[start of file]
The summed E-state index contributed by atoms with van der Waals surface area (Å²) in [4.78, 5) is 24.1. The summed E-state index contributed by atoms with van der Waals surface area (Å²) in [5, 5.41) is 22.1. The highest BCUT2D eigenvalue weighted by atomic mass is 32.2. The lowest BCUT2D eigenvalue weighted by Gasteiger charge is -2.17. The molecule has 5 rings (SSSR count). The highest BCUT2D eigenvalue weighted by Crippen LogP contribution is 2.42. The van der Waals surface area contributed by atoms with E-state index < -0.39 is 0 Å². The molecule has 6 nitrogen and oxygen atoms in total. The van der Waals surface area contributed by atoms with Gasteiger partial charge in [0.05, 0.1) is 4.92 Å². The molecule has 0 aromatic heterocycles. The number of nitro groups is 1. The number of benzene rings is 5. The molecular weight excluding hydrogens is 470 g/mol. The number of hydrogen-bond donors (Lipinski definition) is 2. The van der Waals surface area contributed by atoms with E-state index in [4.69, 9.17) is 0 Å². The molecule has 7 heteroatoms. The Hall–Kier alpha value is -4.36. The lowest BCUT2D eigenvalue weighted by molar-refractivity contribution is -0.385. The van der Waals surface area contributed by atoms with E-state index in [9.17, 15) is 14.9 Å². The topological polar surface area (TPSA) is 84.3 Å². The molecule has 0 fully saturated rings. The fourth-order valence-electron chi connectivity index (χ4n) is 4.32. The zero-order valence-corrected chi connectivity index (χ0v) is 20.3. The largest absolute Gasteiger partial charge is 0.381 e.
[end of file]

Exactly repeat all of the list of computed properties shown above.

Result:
The summed E-state index contributed by atoms with van der Waals surface area (Å²) in [4.78, 5) is 24.1. The summed E-state index contributed by atoms with van der Waals surface area (Å²) in [5, 5.41) is 22.1. The highest BCUT2D eigenvalue weighted by atomic mass is 32.2. The lowest BCUT2D eigenvalue weighted by Gasteiger charge is -2.17. The molecule has 5 rings (SSSR count). The highest BCUT2D eigenvalue weighted by Crippen LogP contribution is 2.42. The van der Waals surface area contributed by atoms with E-state index < -0.39 is 0 Å². The molecule has 6 nitrogen and oxygen atoms in total. The van der Waals surface area contributed by atoms with Gasteiger partial charge in [0.05, 0.1) is 4.92 Å². The molecule has 0 aromatic heterocycles. The number of nitro groups is 1. The number of benzene rings is 5. The molecular weight excluding hydrogens is 470 g/mol. The number of hydrogen-bond donors (Lipinski definition) is 2. The van der Waals surface area contributed by atoms with E-state index in [4.69, 9.17) is 0 Å². The molecule has 7 heteroatoms. The Hall–Kier alpha value is -4.36. The lowest BCUT2D eigenvalue weighted by molar-refractivity contribution is -0.385. The van der Waals surface area contributed by atoms with E-state index in [9.17, 15) is 14.9 Å². The topological polar surface area (TPSA) is 84.3 Å². The molecule has 0 fully saturated rings. The fourth-order valence-electron chi connectivity index (χ4n) is 4.32. The zero-order valence-corrected chi connectivity index (χ0v) is 20.3. The largest absolute Gasteiger partial charge is 0.381 e.